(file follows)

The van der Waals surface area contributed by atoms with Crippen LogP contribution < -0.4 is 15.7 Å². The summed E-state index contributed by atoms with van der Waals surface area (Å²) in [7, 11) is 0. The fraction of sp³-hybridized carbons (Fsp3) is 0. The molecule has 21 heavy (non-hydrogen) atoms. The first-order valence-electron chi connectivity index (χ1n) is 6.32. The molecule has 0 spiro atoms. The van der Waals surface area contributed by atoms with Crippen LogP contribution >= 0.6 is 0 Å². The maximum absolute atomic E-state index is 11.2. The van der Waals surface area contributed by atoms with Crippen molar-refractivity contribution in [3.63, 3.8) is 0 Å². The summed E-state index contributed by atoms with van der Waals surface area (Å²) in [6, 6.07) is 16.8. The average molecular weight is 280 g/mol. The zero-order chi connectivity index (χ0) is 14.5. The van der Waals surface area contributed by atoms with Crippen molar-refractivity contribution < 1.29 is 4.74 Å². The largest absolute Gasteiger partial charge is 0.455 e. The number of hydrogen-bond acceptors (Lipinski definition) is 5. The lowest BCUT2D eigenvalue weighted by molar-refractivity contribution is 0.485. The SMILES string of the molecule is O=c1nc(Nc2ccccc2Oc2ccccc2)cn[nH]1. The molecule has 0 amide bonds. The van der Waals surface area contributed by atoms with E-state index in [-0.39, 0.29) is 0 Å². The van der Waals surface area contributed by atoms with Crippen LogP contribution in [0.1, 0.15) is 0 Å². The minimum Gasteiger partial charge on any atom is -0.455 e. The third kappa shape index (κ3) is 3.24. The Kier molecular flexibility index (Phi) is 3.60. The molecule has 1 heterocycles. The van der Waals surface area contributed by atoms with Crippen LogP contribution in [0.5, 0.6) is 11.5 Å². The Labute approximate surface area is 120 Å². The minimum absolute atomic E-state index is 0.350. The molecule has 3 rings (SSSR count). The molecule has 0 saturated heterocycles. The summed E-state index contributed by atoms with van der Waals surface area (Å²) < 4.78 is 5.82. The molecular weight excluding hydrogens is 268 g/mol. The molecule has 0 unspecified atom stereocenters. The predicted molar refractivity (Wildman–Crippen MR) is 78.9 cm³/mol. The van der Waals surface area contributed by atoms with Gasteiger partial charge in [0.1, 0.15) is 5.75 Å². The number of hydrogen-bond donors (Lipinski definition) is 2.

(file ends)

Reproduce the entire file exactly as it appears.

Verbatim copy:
The van der Waals surface area contributed by atoms with Crippen LogP contribution < -0.4 is 15.7 Å². The summed E-state index contributed by atoms with van der Waals surface area (Å²) in [7, 11) is 0. The fraction of sp³-hybridized carbons (Fsp3) is 0. The molecule has 21 heavy (non-hydrogen) atoms. The first-order valence-electron chi connectivity index (χ1n) is 6.32. The molecule has 0 spiro atoms. The van der Waals surface area contributed by atoms with Crippen LogP contribution >= 0.6 is 0 Å². The maximum absolute atomic E-state index is 11.2. The van der Waals surface area contributed by atoms with Crippen molar-refractivity contribution in [3.63, 3.8) is 0 Å². The summed E-state index contributed by atoms with van der Waals surface area (Å²) in [6, 6.07) is 16.8. The average molecular weight is 280 g/mol. The zero-order chi connectivity index (χ0) is 14.5. The van der Waals surface area contributed by atoms with Crippen molar-refractivity contribution < 1.29 is 4.74 Å². The largest absolute Gasteiger partial charge is 0.455 e. The number of hydrogen-bond acceptors (Lipinski definition) is 5. The lowest BCUT2D eigenvalue weighted by molar-refractivity contribution is 0.485. The SMILES string of the molecule is O=c1nc(Nc2ccccc2Oc2ccccc2)cn[nH]1. The molecule has 0 amide bonds. The van der Waals surface area contributed by atoms with E-state index in [-0.39, 0.29) is 0 Å². The van der Waals surface area contributed by atoms with Crippen LogP contribution in [0.1, 0.15) is 0 Å². The minimum Gasteiger partial charge on any atom is -0.455 e. The third kappa shape index (κ3) is 3.24. The Kier molecular flexibility index (Phi) is 3.60. The molecule has 1 heterocycles. The van der Waals surface area contributed by atoms with Crippen LogP contribution in [0.5, 0.6) is 11.5 Å². The Labute approximate surface area is 120 Å². The minimum absolute atomic E-state index is 0.350. The molecule has 3 rings (SSSR count). The molecule has 0 saturated heterocycles. The summed E-state index contributed by atoms with van der Waals surface area (Å²) < 4.78 is 5.82. The molecular weight excluding hydrogens is 268 g/mol. The molecule has 0 unspecified atom stereocenters. The predicted molar refractivity (Wildman–Crippen MR) is 78.9 cm³/mol. The van der Waals surface area contributed by atoms with Gasteiger partial charge in [0.1, 0.15) is 5.75 Å². The number of hydrogen-bond donors (Lipinski definition) is 2.